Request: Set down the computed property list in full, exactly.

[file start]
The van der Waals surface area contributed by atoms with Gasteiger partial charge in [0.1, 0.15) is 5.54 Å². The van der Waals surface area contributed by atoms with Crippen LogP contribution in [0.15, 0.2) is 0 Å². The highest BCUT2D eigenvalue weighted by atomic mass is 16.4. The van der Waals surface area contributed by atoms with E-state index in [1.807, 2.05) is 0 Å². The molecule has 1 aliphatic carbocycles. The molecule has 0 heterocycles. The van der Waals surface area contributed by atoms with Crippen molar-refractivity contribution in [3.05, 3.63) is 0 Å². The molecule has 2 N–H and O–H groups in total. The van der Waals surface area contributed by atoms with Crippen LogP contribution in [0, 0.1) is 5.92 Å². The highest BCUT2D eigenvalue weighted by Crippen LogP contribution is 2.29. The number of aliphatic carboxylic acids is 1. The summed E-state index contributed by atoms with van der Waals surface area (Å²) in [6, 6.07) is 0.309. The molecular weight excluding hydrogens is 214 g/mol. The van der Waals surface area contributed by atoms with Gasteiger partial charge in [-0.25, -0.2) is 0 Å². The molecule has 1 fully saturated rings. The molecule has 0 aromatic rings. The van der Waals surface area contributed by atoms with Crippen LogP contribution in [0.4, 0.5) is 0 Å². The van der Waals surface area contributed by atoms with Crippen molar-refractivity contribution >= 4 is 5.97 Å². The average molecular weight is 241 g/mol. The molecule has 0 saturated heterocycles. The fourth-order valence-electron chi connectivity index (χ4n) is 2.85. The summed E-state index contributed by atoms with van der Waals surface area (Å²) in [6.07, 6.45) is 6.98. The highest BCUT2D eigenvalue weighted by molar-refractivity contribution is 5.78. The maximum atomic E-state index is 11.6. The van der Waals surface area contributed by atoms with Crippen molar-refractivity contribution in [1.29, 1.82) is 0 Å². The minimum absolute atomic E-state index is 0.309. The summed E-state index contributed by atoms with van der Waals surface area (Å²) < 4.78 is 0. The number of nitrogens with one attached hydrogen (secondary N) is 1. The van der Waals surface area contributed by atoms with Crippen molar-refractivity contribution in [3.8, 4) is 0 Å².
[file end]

The van der Waals surface area contributed by atoms with Gasteiger partial charge in [0.1, 0.15) is 5.54 Å². The van der Waals surface area contributed by atoms with Crippen LogP contribution in [0.15, 0.2) is 0 Å². The highest BCUT2D eigenvalue weighted by atomic mass is 16.4. The van der Waals surface area contributed by atoms with E-state index in [1.807, 2.05) is 0 Å². The molecule has 1 aliphatic carbocycles. The molecule has 0 heterocycles. The van der Waals surface area contributed by atoms with Crippen molar-refractivity contribution in [3.05, 3.63) is 0 Å². The molecule has 2 N–H and O–H groups in total. The van der Waals surface area contributed by atoms with Crippen LogP contribution in [0, 0.1) is 5.92 Å². The highest BCUT2D eigenvalue weighted by Crippen LogP contribution is 2.29. The number of aliphatic carboxylic acids is 1. The summed E-state index contributed by atoms with van der Waals surface area (Å²) in [6, 6.07) is 0.309. The molecular weight excluding hydrogens is 214 g/mol. The van der Waals surface area contributed by atoms with Gasteiger partial charge in [-0.25, -0.2) is 0 Å². The molecule has 1 fully saturated rings. The molecule has 0 aromatic rings. The van der Waals surface area contributed by atoms with Crippen LogP contribution in [0.4, 0.5) is 0 Å². The van der Waals surface area contributed by atoms with Crippen molar-refractivity contribution >= 4 is 5.97 Å². The average molecular weight is 241 g/mol. The molecule has 0 saturated heterocycles. The fourth-order valence-electron chi connectivity index (χ4n) is 2.85. The summed E-state index contributed by atoms with van der Waals surface area (Å²) in [6.07, 6.45) is 6.98. The highest BCUT2D eigenvalue weighted by molar-refractivity contribution is 5.78. The maximum atomic E-state index is 11.6. The van der Waals surface area contributed by atoms with Crippen molar-refractivity contribution in [1.29, 1.82) is 0 Å². The minimum absolute atomic E-state index is 0.309. The summed E-state index contributed by atoms with van der Waals surface area (Å²) < 4.78 is 0. The number of nitrogens with one attached hydrogen (secondary N) is 1. The van der Waals surface area contributed by atoms with Crippen molar-refractivity contribution in [3.8, 4) is 0 Å².